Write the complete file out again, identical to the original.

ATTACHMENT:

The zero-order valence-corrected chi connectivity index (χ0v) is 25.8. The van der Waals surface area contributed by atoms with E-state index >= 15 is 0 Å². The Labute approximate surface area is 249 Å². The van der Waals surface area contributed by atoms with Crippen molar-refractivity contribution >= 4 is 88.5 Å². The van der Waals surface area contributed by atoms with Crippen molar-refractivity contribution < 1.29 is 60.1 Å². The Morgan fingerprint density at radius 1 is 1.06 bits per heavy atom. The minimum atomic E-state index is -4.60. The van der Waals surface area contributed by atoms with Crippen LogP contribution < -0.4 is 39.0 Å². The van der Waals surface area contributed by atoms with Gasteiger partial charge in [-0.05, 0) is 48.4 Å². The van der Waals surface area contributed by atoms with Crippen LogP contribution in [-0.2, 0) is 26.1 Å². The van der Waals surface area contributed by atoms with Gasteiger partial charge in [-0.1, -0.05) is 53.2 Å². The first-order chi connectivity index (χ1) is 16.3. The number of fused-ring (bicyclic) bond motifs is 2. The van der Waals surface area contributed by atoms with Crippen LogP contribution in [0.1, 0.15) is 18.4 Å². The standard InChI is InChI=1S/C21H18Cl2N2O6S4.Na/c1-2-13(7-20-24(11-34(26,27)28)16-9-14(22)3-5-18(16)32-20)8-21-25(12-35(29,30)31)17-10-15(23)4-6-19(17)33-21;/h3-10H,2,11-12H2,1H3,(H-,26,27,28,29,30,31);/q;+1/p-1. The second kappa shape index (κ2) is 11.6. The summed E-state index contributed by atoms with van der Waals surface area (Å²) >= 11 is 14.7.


The zero-order valence-corrected chi connectivity index (χ0v) is 25.8. The van der Waals surface area contributed by atoms with E-state index >= 15 is 0 Å². The Labute approximate surface area is 249 Å². The van der Waals surface area contributed by atoms with Crippen molar-refractivity contribution >= 4 is 88.5 Å². The van der Waals surface area contributed by atoms with Crippen molar-refractivity contribution < 1.29 is 60.1 Å². The Morgan fingerprint density at radius 1 is 1.06 bits per heavy atom. The minimum atomic E-state index is -4.60. The van der Waals surface area contributed by atoms with Crippen LogP contribution < -0.4 is 39.0 Å². The van der Waals surface area contributed by atoms with Gasteiger partial charge in [-0.05, 0) is 48.4 Å². The van der Waals surface area contributed by atoms with Crippen LogP contribution in [-0.2, 0) is 26.1 Å². The van der Waals surface area contributed by atoms with Gasteiger partial charge in [-0.1, -0.05) is 53.2 Å². The first-order chi connectivity index (χ1) is 16.3. The number of fused-ring (bicyclic) bond motifs is 2. The van der Waals surface area contributed by atoms with Crippen LogP contribution in [0.1, 0.15) is 18.4 Å². The standard InChI is InChI=1S/C21H18Cl2N2O6S4.Na/c1-2-13(7-20-24(11-34(26,27)28)16-9-14(22)3-5-18(16)32-20)8-21-25(12-35(29,30)31)17-10-15(23)4-6-19(17)33-21;/h3-10H,2,11-12H2,1H3,(H-,26,27,28,29,30,31);/q;+1/p-1. The second kappa shape index (κ2) is 11.6. The summed E-state index contributed by atoms with van der Waals surface area (Å²) >= 11 is 14.7.